Morrison also discussed the new requirements with students in a large lecture course, who agreed that the new multi-cultural requirement is an improvement upon the current world literature requirement, and also liked the shared texts of ENG 1a and the introduction of a theory course. This group, too, favored smaller seminars for the introductory course. The department plans a large meeting in September to discuss curricular changes with all majors and minors.
The UCC also reviewed related changes to the Creative Writing (CW) major and new minor in English-language Literatures and Cultures. The latter would simply substitute ENG 1a for ENG 11a. Next year, the Creative Writing faculty expect to propose other changes to the CW major. These changes, which will fundamentally rethink the curriculum, have been planned independently of changes to the English major. In the meantime, it is proposed that either ENG 1a or 11a count as a core course for the CW major and that one multicultural course substitute for the current required Anglophone literature (written in English, not by USA or British writers) course.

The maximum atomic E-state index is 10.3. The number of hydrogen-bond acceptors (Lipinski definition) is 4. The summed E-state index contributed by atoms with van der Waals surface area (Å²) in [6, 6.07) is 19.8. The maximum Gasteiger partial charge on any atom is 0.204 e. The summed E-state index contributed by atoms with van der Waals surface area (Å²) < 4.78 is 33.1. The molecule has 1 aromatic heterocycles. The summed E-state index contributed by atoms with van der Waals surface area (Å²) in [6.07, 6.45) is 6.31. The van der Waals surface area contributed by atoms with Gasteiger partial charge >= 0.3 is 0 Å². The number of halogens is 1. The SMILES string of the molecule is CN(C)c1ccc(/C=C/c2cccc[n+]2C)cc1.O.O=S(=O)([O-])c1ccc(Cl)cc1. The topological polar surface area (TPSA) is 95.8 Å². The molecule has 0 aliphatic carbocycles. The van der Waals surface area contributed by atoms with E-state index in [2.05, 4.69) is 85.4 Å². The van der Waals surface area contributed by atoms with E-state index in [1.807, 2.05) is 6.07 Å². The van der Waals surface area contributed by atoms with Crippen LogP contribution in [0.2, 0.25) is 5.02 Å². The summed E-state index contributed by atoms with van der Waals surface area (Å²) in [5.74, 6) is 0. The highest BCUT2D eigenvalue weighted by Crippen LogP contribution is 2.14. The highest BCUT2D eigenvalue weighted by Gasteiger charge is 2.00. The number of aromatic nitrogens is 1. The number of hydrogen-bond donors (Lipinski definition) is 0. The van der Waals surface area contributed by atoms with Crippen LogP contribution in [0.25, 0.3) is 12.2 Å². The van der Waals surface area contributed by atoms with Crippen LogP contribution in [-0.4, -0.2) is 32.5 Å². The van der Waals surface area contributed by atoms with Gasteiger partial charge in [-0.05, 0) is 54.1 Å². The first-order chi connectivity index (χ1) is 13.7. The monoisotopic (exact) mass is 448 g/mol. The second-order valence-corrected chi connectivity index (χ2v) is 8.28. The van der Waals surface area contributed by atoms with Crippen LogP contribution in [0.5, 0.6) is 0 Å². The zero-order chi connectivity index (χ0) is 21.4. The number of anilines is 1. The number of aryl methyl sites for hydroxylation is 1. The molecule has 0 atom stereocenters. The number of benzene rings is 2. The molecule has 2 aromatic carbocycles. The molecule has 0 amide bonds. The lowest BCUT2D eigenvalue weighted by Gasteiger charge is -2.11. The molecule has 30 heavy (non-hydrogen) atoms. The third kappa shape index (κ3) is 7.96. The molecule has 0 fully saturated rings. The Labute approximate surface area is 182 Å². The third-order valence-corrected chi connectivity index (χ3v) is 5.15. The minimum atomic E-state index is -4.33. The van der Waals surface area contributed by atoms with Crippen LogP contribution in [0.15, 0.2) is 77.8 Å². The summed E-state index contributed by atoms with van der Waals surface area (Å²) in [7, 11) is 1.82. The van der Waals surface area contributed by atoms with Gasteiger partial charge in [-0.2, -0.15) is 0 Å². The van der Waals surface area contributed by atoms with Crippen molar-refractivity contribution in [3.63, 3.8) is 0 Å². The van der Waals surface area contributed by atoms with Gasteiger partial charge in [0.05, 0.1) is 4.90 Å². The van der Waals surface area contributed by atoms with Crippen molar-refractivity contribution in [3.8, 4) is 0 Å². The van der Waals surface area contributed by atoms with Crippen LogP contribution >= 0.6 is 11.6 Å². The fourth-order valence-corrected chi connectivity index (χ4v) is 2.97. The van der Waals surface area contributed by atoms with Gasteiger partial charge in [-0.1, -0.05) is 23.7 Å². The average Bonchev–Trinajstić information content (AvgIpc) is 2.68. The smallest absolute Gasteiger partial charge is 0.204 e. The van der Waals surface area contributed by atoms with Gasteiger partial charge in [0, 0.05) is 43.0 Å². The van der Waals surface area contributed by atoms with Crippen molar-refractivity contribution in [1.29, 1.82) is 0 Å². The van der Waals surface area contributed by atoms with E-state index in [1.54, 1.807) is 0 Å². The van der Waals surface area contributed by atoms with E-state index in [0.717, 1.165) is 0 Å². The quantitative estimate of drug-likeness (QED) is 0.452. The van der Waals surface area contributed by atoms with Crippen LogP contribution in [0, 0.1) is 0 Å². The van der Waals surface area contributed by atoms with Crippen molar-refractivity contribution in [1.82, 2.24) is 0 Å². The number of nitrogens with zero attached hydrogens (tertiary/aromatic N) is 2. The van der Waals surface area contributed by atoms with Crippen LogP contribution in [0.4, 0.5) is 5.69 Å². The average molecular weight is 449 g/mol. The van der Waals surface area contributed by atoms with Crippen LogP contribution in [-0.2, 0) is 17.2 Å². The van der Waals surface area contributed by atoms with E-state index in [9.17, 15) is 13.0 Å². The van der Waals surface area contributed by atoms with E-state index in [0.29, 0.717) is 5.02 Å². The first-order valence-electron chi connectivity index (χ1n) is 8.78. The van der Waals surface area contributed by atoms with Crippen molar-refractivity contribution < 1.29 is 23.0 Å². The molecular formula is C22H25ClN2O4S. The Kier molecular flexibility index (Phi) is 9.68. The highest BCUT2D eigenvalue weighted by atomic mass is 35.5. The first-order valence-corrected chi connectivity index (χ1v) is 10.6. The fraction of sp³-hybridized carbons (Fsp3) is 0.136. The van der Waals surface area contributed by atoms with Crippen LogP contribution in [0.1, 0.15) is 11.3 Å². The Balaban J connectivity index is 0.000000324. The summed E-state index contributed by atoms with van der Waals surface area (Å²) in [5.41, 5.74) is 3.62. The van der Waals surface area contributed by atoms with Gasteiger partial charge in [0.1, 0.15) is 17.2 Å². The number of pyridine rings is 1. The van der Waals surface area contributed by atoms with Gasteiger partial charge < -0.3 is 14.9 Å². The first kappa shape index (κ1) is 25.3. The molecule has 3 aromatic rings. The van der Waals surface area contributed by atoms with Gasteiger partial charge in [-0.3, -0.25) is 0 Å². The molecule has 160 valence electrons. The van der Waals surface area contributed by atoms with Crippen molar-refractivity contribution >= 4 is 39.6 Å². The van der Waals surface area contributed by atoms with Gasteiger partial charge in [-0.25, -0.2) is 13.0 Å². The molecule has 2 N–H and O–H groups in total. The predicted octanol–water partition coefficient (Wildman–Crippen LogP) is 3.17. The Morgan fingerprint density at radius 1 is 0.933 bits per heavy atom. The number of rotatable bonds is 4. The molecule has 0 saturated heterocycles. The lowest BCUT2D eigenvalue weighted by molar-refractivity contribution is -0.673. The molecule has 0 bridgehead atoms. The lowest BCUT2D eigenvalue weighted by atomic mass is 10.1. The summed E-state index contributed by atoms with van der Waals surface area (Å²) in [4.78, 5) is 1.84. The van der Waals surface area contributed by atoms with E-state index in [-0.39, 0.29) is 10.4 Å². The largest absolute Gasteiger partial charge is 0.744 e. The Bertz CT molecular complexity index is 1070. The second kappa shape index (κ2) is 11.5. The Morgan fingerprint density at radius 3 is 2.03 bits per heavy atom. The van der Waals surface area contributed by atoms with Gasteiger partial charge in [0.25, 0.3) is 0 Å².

ENG 1a will first be offered in the spring of 2009. New requirements, if approved, will not appear until the 09-10 Bulletin is published, but students who declare the major in 08-09 and current majors will be able to select either set of requirements. The dean noted that the size of ENG 1a is not the jurisdiction of this committee, nor is the name of the department, which has been approved by the Humanities School Council.
The UCC approved the curricular revisions for the English and Creative Writing majors and English minor, but deferred consideration of the new title for the major and minor until the fall. Some committee members were concerned that the title would not be easily understandable to a general audience, and that "and Cultures" would be particularly confusing. Faculty from the department will be invited to attend a fall UCC meeting with information about titles of comparable majors at other universities, and with either the same or alternative titles presented for final action.